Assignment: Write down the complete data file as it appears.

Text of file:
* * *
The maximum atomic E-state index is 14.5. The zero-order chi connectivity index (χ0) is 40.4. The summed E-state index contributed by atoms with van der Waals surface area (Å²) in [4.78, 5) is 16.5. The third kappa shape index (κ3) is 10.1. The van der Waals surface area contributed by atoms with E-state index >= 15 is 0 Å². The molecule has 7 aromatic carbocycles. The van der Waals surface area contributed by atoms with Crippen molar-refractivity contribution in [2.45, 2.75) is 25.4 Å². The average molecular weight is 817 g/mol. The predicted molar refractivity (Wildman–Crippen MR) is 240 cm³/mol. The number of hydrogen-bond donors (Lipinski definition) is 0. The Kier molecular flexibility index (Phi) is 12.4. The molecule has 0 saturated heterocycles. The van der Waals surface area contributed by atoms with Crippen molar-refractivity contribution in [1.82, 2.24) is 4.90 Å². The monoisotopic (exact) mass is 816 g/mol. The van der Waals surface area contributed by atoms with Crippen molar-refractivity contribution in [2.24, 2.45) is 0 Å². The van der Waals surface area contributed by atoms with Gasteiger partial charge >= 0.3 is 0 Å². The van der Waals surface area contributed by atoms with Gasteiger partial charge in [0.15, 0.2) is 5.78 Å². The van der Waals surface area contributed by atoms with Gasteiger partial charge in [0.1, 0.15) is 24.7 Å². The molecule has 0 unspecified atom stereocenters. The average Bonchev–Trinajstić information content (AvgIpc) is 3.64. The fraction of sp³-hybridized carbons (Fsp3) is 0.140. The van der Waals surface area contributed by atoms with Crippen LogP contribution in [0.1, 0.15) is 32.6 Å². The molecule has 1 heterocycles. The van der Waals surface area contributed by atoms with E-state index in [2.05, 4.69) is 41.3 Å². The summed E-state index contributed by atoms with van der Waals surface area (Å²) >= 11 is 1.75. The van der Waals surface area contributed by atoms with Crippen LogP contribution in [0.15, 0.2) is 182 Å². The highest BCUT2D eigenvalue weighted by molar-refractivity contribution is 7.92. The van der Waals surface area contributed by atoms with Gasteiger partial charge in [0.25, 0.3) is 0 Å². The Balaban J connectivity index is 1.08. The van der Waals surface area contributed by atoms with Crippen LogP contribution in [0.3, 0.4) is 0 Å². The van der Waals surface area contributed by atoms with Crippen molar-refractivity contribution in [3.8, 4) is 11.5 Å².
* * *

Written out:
The maximum atomic E-state index is 14.5. The zero-order chi connectivity index (χ0) is 40.4. The summed E-state index contributed by atoms with van der Waals surface area (Å²) in [4.78, 5) is 16.5. The third kappa shape index (κ3) is 10.1. The van der Waals surface area contributed by atoms with E-state index >= 15 is 0 Å². The molecule has 7 aromatic carbocycles. The van der Waals surface area contributed by atoms with Crippen molar-refractivity contribution in [2.45, 2.75) is 25.4 Å². The average molecular weight is 817 g/mol. The predicted molar refractivity (Wildman–Crippen MR) is 240 cm³/mol. The number of hydrogen-bond donors (Lipinski definition) is 0. The Kier molecular flexibility index (Phi) is 12.4. The molecule has 0 saturated heterocycles. The van der Waals surface area contributed by atoms with Crippen molar-refractivity contribution in [1.82, 2.24) is 4.90 Å². The monoisotopic (exact) mass is 816 g/mol. The van der Waals surface area contributed by atoms with Crippen molar-refractivity contribution in [2.24, 2.45) is 0 Å². The van der Waals surface area contributed by atoms with Gasteiger partial charge >= 0.3 is 0 Å². The van der Waals surface area contributed by atoms with Gasteiger partial charge in [0.15, 0.2) is 5.78 Å². The van der Waals surface area contributed by atoms with Gasteiger partial charge in [0.1, 0.15) is 24.7 Å². The molecule has 0 unspecified atom stereocenters. The average Bonchev–Trinajstić information content (AvgIpc) is 3.64. The fraction of sp³-hybridized carbons (Fsp3) is 0.140. The van der Waals surface area contributed by atoms with Crippen LogP contribution in [0.1, 0.15) is 32.6 Å². The molecule has 1 heterocycles. The van der Waals surface area contributed by atoms with E-state index in [2.05, 4.69) is 41.3 Å². The summed E-state index contributed by atoms with van der Waals surface area (Å²) >= 11 is 1.75. The van der Waals surface area contributed by atoms with Crippen LogP contribution in [0.15, 0.2) is 182 Å². The highest BCUT2D eigenvalue weighted by molar-refractivity contribution is 7.92. The van der Waals surface area contributed by atoms with Gasteiger partial charge in [0.25, 0.3) is 0 Å². The Balaban J connectivity index is 1.08. The van der Waals surface area contributed by atoms with Crippen LogP contribution in [0.3, 0.4) is 0 Å². The van der Waals surface area contributed by atoms with Crippen molar-refractivity contribution in [3.8, 4) is 11.5 Å².